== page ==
Seamless integration of the DriveAFM with inverted optical microscopes allows transmitted light and fluorescence microscopy to be combined with AFM imaging and force spectroscopy. The wavelengths of the light sources used for CleanDrive (785 nm) and deflection detection (840 nm) were selected not to interfere with biological samples and fluorescence imaging.
Colocalization phase image
AFM image superimposed on the optical DIC image of the cell.
FluidFM® ready, Cytomass ready, ANA ready
The DriveAFM is ready for research that goes beyond conventional imaging. FluidFM, Cytomass and ANA expand the functionality of the DriveAFM with multifunctional hollow cantilever, cell mass measurements and measurement automation.
DriveAFM for materials science
The DriveAFM combines performance and a wide range of applications important for material science research. Its unique direct drive tip scanner technology paired with CleanDrive are key for fast and stable operation in air and liquid. The tip scanner design makes the performance of the DriveAFM independent of the mass of the sample under investigation also allowing measurement on heavy samples. The full motorization not only simplifies working with the system but also facilitates automated measurements addressing different areas of a sample.
Besides reliable topographic imaging, the DriveAFM also features a complete set of different modes to investigate the nanoelectrical (e.g. C-AFM, KPFM, or PFM) or nanomechanical properties of your sample. The universe of accessories available for the DriveAFM offers extended functionality such as heating or cooling the sample, applying a variable magnetic field, detecting low electrical currents or investigating with in situ AFM imaging the changes taking place on electrodes during electrochemical processes.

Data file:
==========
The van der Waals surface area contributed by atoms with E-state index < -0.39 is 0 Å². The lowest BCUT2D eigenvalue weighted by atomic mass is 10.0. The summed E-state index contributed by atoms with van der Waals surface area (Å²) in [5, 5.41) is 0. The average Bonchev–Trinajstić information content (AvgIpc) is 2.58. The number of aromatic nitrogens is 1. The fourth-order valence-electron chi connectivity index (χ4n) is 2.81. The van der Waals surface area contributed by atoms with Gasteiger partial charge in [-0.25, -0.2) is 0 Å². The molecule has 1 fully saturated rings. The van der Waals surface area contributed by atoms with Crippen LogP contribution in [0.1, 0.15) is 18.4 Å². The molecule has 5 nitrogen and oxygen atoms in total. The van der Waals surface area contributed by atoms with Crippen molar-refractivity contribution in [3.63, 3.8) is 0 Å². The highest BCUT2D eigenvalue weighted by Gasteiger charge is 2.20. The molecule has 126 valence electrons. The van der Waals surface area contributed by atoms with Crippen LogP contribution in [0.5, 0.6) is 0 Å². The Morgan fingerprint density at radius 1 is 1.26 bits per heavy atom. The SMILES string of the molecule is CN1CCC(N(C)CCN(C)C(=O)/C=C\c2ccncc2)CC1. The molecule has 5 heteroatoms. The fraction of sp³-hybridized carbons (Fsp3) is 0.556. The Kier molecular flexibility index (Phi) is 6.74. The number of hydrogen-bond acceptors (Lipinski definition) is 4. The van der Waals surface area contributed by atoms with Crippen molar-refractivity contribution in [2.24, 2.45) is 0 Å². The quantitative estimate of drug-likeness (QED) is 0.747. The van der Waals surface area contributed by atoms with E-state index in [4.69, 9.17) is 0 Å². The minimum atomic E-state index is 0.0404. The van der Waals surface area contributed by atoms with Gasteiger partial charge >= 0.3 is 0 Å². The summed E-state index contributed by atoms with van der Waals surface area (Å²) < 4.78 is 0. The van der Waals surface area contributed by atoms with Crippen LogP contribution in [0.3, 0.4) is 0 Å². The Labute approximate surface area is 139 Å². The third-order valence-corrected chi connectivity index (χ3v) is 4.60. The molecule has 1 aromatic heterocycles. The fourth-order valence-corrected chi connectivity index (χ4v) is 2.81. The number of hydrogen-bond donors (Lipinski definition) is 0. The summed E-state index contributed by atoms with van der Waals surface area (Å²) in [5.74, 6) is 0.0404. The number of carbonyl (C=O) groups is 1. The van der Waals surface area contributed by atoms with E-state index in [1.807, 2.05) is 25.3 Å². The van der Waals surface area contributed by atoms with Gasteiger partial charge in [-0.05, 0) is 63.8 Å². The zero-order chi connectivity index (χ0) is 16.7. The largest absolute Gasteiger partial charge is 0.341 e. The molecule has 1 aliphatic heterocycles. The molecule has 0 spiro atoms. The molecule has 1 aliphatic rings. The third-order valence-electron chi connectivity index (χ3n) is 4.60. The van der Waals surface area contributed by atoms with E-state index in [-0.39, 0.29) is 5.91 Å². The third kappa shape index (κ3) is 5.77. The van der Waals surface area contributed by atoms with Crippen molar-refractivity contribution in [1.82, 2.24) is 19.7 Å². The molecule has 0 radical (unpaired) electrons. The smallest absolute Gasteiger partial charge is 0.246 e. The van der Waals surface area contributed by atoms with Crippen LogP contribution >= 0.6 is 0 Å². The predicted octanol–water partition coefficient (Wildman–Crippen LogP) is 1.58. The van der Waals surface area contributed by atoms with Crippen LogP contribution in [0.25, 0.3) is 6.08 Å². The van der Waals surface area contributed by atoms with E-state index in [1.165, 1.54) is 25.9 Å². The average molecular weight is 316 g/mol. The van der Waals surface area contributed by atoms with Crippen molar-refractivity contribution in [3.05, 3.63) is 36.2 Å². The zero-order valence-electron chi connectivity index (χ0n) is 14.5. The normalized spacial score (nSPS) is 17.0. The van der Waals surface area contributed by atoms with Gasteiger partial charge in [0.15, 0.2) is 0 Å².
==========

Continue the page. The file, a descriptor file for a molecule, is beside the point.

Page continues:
Atomic lattice of mica imaged in air.
Image size: 7 nm.
Topography of an HOPG surface imaged in air
Topography of an HOPG surface imaged in air: the surface shows different steps between different graphite layers. Height histogram of the HOPG surface shown on the right. Image size: 500 nm. The spacing of two neighboring peaks in the histogram corresponds to 330 pm, the expected height of a graphite layer.
Conductive AFM on ITO
This conductive AFM measurement on ITO reveals the heterogeneous conductivity of an untreated ITO surface. The image was recorded using an EFM cantilever with a tip bias of 5mV. The current was measured using the C-AFM sample holder. Color scale 1.5 nA.
PS-Pb-PS triblock copolymer thin film on mica imaged at 20 Hz line rate
This image shows the phase (top) and topography (bottom) of an unannealed PS-PB-PS triblock copolymer thin film on mica imaged at 20 Hz line rate using an USC-F1.2-k7.3 cantilever.
MFM images of a Shakti lattice